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Only 21 percent of employees create unique passwords

Anuradha Shukla | April 24, 2015
Employees place their organizations at greater risk, says LogRhythm survey.

Only 21 percent of employees create unique passwords for each of their online accounts, according to a new national password survey commissioned by LogRhythm.

Not creating unique passwords place organizations at a risk for a potential security breach, which may lead to significant monetary losses for those involved.

Findings of the survey reveal that 54 percent of respondents overlap their personal and work passwords and 88 percent record their work passwords in an unsecure location.

79 percent employees are required to change their work passwords less than once a month

"Compromised user credentials continue to be a common vector through which cyber attackers penetrate the networks of their targets. User accounts and passwords are being harvested on the black market in support of active and future attacks," said Chris Petersen, senior vice president of products, CTO and co-founder at LogRhythm. "In many cases, an attacker must compromise credentials in support of their goals. It is imperative employers vigilantly monitor for behaviors of compromised credentials to avoid data breaches and other damaging cyber incidents."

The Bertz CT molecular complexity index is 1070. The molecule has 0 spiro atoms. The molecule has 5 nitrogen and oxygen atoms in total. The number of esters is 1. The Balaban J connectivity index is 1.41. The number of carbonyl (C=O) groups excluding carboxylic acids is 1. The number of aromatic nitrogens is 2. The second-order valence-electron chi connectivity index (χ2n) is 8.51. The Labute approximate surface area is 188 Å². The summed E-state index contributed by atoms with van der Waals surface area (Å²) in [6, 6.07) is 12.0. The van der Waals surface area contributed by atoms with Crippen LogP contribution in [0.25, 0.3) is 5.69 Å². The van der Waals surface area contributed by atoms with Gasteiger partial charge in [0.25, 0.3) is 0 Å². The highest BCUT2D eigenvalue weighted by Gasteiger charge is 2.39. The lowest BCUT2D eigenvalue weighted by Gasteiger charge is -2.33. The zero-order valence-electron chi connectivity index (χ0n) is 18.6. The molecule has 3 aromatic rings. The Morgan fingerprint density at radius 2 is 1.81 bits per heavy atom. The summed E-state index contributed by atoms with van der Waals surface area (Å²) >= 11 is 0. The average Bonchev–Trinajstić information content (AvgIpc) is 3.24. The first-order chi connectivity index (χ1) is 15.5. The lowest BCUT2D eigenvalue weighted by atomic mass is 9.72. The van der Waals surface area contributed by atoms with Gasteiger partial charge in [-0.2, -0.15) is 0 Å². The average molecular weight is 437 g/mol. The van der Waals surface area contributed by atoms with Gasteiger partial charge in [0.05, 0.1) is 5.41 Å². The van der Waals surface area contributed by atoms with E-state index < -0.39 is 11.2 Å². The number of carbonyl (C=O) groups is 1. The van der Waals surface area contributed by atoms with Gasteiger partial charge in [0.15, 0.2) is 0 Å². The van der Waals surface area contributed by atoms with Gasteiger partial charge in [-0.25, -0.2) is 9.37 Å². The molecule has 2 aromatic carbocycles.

Consequences of inaction

LogRhythm's survey is based on a poll of 520 full-time employees at organizations with 250 or more employees in many industries including healthcare, retail and manufacturing.

The company notes that if a person is exposed at home or at work, he is exposed in both areas.

No password is secret if you are storing it in a place where it can be easily accessed by other people.

As employees change their work passwords less than once a month criminals have more time to find and exploit vulnerabilities.

LogRhythm recommends employees to switch passwords frequently, have unique passwords for all online accounts and advises them to have no overlap between work and personal passwords.

 

 

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